Doing some research on the interior and everything points to a medium brown interior with black rubber floor mats and pale grey dashboard for the '36.

I will keep looking and see what else I can find.

Cheers, D



D,
I really like that a whole lot better then plain old black that I figured was the standard color.

Joel
AussieReg
Staff MemberAssociate Editor
AUTOMODELER
#007
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Victoria, Australia
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Posted: Wednesday, June 05, 2019 - 12:34 AM UTC
Here's a couple of "low-mileage originals" that I found:




Decision made

Cheers, D
Joel_W
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Posted: Wednesday, June 05, 2019 - 01:04 AM UTC
D,
As Rocky would have said: Go for it.

Joel
AussieReg
Staff MemberAssociate Editor
AUTOMODELER
#007
_VISITCOMMUNITY
Victoria, Australia
Joined: June 09, 2009
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Posted: Wednesday, June 05, 2019 - 12:53 PM UTC
Back to the rusty shell, next step was a good coat of cheap hairspray, medium hold home brand rubbish, but it made the place smell nice! After that had dried, about 20 minutes, I picked out some Tamiya acrylic colours that looked close to the paint still remaining on the shell. This was highly thinned down and sprayed around randomly in some places, and more focussed in others with an eye on the reference images.





I then set about working on the paint with the basic tool set of a paint stirrer, stiff scrubbing brush and cup of water. Please bear in mind that this is the first time I have tried this technique, but watching plenty of tutorials and reading articles by the experts gives some confidence, and worst case scenario I can always strip it back and start again. I decided to start on a small part, the rumble seat cover. After about 10 minutes of cautious work you can see what it looks like.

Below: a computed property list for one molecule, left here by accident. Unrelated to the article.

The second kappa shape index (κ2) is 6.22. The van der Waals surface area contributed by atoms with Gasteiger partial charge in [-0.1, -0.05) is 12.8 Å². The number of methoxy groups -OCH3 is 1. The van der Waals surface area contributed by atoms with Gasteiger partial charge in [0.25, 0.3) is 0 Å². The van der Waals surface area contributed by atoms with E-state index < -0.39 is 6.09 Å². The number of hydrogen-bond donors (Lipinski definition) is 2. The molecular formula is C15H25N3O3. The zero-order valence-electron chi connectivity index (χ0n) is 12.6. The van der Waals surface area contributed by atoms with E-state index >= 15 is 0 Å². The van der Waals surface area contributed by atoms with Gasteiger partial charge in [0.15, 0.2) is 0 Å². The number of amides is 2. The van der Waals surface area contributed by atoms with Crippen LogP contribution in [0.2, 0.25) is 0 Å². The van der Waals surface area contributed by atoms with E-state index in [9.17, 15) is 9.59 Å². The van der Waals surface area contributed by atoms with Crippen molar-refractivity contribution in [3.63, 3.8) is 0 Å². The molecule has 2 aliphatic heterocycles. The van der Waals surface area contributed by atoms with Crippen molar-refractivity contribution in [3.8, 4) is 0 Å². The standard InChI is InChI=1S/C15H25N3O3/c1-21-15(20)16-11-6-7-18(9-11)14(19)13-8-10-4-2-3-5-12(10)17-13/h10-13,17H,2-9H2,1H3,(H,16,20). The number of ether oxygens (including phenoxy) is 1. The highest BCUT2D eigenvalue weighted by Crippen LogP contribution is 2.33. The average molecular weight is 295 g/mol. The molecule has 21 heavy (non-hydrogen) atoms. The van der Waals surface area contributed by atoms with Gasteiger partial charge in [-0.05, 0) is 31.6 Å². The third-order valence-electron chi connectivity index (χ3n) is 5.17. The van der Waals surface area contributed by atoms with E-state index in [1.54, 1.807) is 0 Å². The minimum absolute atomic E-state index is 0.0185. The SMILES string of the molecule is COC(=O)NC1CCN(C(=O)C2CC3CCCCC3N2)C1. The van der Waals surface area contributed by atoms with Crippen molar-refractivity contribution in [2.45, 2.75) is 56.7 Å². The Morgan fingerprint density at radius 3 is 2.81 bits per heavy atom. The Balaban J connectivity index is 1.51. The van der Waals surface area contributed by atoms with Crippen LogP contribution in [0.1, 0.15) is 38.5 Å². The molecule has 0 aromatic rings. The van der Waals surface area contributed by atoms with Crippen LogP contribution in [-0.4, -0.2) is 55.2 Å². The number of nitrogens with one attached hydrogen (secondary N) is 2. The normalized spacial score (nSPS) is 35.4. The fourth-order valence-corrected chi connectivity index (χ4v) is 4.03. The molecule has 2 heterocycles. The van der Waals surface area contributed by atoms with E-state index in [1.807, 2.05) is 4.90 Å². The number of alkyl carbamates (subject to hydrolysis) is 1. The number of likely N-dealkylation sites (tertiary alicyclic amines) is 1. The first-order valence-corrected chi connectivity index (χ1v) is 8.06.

I used the corner of the paint stirrer to etch a couple of shallow lines to make some scratch marks, then applied some water to the surface and gave it a few minutes to work through the paint. Below is a "before and after" shot, I have circled the scratch marks. There are some areas where the Dullcote didn't cover well enough so the water has worked right through to the plastic, but I can easily cover them up when I start with the rust effects paints later.


I'm fairly happy with the look so far, I'm working slowly and drying off the water on the surface frequently so that the paint doesn't come off in large swathes. I will carry on with the other half of this part and take a look again.

Once I am finished with this stage, I will lock it in with Dullcote, apply more hairspray, then repeat the same process with black paint on the fenders and running boards.

Cheers, D
Joel_W
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Posted: Thursday, June 06, 2019 - 12:31 AM UTC
D,
Simply amazing results.

Joel
AussieReg
Staff MemberAssociate Editor
AUTOMODELER
#007
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Victoria, Australia
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Posted: Thursday, June 06, 2019 - 01:51 AM UTC

Quoted Text

Simply amazing results.



Thanks Joel, I'm very happy with the way this is coming up! It is surprisingly satisfying to sit with a cup of water and a couple of simple tools and create a finish like this.

Some more experimenting today with new products to cover up the bare plastic and give some variation to the rust effects.


It is an enamel products, and very easy to use. I just had a 20/0 round brush and dabbed it on where I wanted it. A few minutes to dry off a bit then I dipped the tip of the brush in some Tamiya X-20 Enamel Thinner and used it to work the rust effect around a bit, thin it out in places, and even turn it into a kind of wash or filter in other places. Starting with the Dark Rust, then the Medium, then the Light, applying them one on top of the other in decreasing amounts, to build up the effect of old to new rust.

Before and after shots of the rumble seat cover:


I still have some "adjustment" work to do to push the finish around a bit and thin it out, and then a final super-thin dark filter to dull it all down.

I also tinkered with the engine side covers while I was on a roll.


I must say I am impressed with this product from AK, it is easy to use, reasonably priced, and the finish is flat and grainy as would be expected for real rust. I will definitely be using this a lot more, and playing around with application techniques such as sponging and Q-tips.

Cheers, D
Joel_W
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Posted: Thursday, June 06, 2019 - 07:05 AM UTC
D,
The product from AK is certainly impressive, but how you've gone about the rusting process has produced a finish that I honestly thought you'd posted pictures of the real parts. That's how good it's turning out.

Joel